As a voracious lover of feedback (as most of us are), I thought I'd take some time to share some of the reasons why Jodi and I rejected entries for the Baker's Dozen Auction.
Bear in mind, of course, the subjectivity of all this. Neither Jodi nor I claim to be Empress of Slush. (I'd rather be Empress of something else, anyway. Like chocolate. Or the universe.) Still, I do hope that our combined eye has been discerning enough to perhaps give some of you a few things to think about as you continue to write/revise/edit/polish.
REASON ONE: ACTION WE DIDN'T CARE ABOUT
I'm fairly sure I've touched on this in the past, but there does seem to be a trend--particularly in YA and MG--of starting a story by jumping directly into high-stakes action. It's born, I think, from the pressure we receive to "grab the reader!" and "start the story somewhere interesting!". Yet, frankly, it backfires. And here's why.
If I open a book and someone is running for his life on the first page, I don't really care whether he dies or not--BECAUSE I DON'T KNOW HIM. Or if, after one paragraph of introduction (or perhaps no introduction at all), someone is flying through the windshield of a car or waking up in a pool of blood or diving into a subway entrance to avoid an explosion--I DON'T CARE. Because I'm not invested.
And I think the problem--and Jodi agrees--is that folks are confusing ACTION with CONFLICT. And they're not the same thing. A good novel will begin with inherent conflict, which is ultimately what makes us want to keep reading (assuming the writing is good). But dropping the reader into the middle of a battlefield or onto the balcony of a burning building isn't going to automatically make him CARE.
I think, as writers, we need to constantly reevaluate what CONFLICT means. And to be careful not to confuse it with ACTION, which doesn't necessarily belong in the opening pages. It was, more often than not, a fairly quick "no" from Jodi and me.
REASON TWO: WE WERE VERY CONFUSED
Sometimes the opening page was so confusing we weren't even sure what was going on. This doesn't mean there wasn't a good story to follow. It just means that the opening didn't do anything to make us want to know what that story was.
I think there are three specific things that can make an opening confusing:
1. TOO MUCH ACTION: If there's so much going on that we can't follow it, there's nothing that makes us want to continue reading. This is, of course, directly related to what I listed above. Being dropped into the middle of a storm of action is disorienting.
2. NO GROUNDING IN THE WORLD: Setting the stage for your world is a delicate balance of details-without-too-many-details. If too much is thrown in at once--or if there isn't enough to go on--the reader will not know where/when he is, or where/when everyone in the story is. And if there's confusion like this on the first page, it doesn't bode well for the worldbuilding in the rest of the novel.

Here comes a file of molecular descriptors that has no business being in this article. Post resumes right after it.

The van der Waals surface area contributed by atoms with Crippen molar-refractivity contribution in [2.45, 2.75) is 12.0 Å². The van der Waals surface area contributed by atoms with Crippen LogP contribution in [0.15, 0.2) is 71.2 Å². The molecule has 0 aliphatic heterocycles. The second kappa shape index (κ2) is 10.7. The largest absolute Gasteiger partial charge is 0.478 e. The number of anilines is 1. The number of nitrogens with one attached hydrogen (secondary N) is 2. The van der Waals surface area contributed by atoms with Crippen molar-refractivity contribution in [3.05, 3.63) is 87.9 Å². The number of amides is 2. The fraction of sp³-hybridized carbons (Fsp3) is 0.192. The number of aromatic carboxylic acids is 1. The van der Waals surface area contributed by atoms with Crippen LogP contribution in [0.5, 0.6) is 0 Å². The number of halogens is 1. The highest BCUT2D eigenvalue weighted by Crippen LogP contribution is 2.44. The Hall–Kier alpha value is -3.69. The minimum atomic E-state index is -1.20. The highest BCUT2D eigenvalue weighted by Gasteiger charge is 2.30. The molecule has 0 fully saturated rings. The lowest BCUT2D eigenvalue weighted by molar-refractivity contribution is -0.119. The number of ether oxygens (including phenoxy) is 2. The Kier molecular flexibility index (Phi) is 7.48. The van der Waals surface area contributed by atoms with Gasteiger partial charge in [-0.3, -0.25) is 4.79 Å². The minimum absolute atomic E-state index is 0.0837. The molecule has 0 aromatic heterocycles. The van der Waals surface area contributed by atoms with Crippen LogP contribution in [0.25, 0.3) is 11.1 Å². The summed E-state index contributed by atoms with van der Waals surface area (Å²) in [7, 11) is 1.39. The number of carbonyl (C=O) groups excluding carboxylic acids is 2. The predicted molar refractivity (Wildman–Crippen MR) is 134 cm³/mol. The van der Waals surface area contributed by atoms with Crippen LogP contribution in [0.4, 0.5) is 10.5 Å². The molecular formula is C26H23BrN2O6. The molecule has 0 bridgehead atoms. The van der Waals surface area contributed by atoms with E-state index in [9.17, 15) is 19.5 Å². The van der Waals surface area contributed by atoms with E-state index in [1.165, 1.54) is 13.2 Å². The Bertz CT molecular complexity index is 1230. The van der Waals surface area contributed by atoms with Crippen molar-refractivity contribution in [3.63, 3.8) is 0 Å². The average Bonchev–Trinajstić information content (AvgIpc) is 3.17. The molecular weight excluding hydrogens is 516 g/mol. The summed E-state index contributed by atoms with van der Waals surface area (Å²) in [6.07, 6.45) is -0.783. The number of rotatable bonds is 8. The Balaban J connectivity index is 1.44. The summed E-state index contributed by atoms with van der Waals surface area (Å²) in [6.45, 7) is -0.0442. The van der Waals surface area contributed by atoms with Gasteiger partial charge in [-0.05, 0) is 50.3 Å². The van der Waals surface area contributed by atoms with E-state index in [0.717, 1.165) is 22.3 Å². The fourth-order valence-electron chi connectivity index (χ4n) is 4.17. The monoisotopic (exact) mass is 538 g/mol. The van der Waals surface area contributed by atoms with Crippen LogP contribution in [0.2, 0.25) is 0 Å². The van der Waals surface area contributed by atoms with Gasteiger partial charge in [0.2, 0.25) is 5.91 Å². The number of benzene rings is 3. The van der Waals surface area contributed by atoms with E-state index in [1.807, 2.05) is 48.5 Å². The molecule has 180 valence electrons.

3. WRITING THAT ISN'T CLEAN: This goes without saying. The words themselves will lend to the clarity of your opening scene. Sometimes, the confusion factor is directly related to sentence and paragraph structure. (Or lack thereof.)
REASON THREE: WEAK WRITING/NO VOICE
Writing can be halfway decent but still lack a compelling voice. And voice isn't something you develop overnight. In fact, it isn't even something that someone can tell you how to do. Rather, it develops as you continue to grow as a writer. The voice of your novel is twofold; a combination of your voice as the author and your protagonist's voice relative to the genre. If the voice was lacking--or if it was wrong (as in, a YA that didn't have a teen voice or an MG that sounded too "old"), it was a "no" from us.
Similarly, some entries had writing that simply wasn't ready yet. This doesn't mean the writer couldn't write, or that the story idea was bad. It just wasn't ready. One or two read like first novels (yes, there is a certain "first novel read"), but most of the time, when an entry fell into this category, it was writing that needed work. (And sometimes these were the most disappointing "nos" of all--an exciting logline followed by not-there-yet writing always elicited groans.)
One thing that's different for the Baker's Dozen is the fact that Jodi and I aren't looking for specific things the way agents are. So we've got an entire palette of genres in the slush and we get to find the best entries without being constrained by subgenres or agency bents. Sure, it's challenging to read an entry in a genre that doesn't flip our cookies, but that's when the question, "Will someone else like this?" comes in handy. Because if the writing is decent and the first page generally works, it doesn't matter if it's not a pet genre of either Jodi or me. We get to say "yes" because there's a good chance one of our participating agents will like it.
And you saw them fighting last week, so we're feeling pretty good about what we put out there!
Anyway, I hope this has been at least a little helpful. I hated reading all the "I didn't make it" comments after winning entries were announced, despite the fact that they were beautifully stated and offered congratulations to those who did make it. I have dozens and dozens of rejections under my belt, and I don't relish being the one to hand them out.
So there it is. I can't deny that reading so many entries in a short time was fairly exhausting. But I also can't deny that it's a privilege to read the work of my fellow writers. Thank you all for being good sports, and for your many kind and appreciative words for Jodi and me.
Let's do it all again next year. :-)